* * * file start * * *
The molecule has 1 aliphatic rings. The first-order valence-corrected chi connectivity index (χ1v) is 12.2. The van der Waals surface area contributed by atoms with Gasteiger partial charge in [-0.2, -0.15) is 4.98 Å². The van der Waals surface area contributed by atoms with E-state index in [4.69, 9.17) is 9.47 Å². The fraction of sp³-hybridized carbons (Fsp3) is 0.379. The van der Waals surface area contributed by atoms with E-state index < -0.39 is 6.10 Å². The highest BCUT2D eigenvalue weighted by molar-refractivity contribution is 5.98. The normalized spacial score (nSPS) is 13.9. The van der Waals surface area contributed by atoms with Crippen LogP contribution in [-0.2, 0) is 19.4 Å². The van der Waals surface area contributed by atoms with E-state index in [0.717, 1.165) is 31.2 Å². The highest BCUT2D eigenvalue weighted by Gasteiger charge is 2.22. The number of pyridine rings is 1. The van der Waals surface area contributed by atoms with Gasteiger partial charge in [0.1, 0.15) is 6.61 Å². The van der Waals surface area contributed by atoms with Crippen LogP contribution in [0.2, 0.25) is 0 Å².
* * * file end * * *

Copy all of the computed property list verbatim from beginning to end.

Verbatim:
The molecule has 1 aliphatic rings. The first-order valence-corrected chi connectivity index (χ1v) is 12.2. The van der Waals surface area contributed by atoms with Gasteiger partial charge in [-0.2, -0.15) is 4.98 Å². The van der Waals surface area contributed by atoms with E-state index in [4.69, 9.17) is 9.47 Å². The fraction of sp³-hybridized carbons (Fsp3) is 0.379. The van der Waals surface area contributed by atoms with E-state index < -0.39 is 6.10 Å². The highest BCUT2D eigenvalue weighted by molar-refractivity contribution is 5.98. The normalized spacial score (nSPS) is 13.9. The van der Waals surface area contributed by atoms with Crippen LogP contribution in [-0.2, 0) is 19.4 Å². The van der Waals surface area contributed by atoms with E-state index in [0.717, 1.165) is 31.2 Å². The highest BCUT2D eigenvalue weighted by Gasteiger charge is 2.22. The number of pyridine rings is 1. The van der Waals surface area contributed by atoms with Gasteiger partial charge in [0.1, 0.15) is 6.61 Å². The van der Waals surface area contributed by atoms with Crippen LogP contribution in [0.2, 0.25) is 0 Å².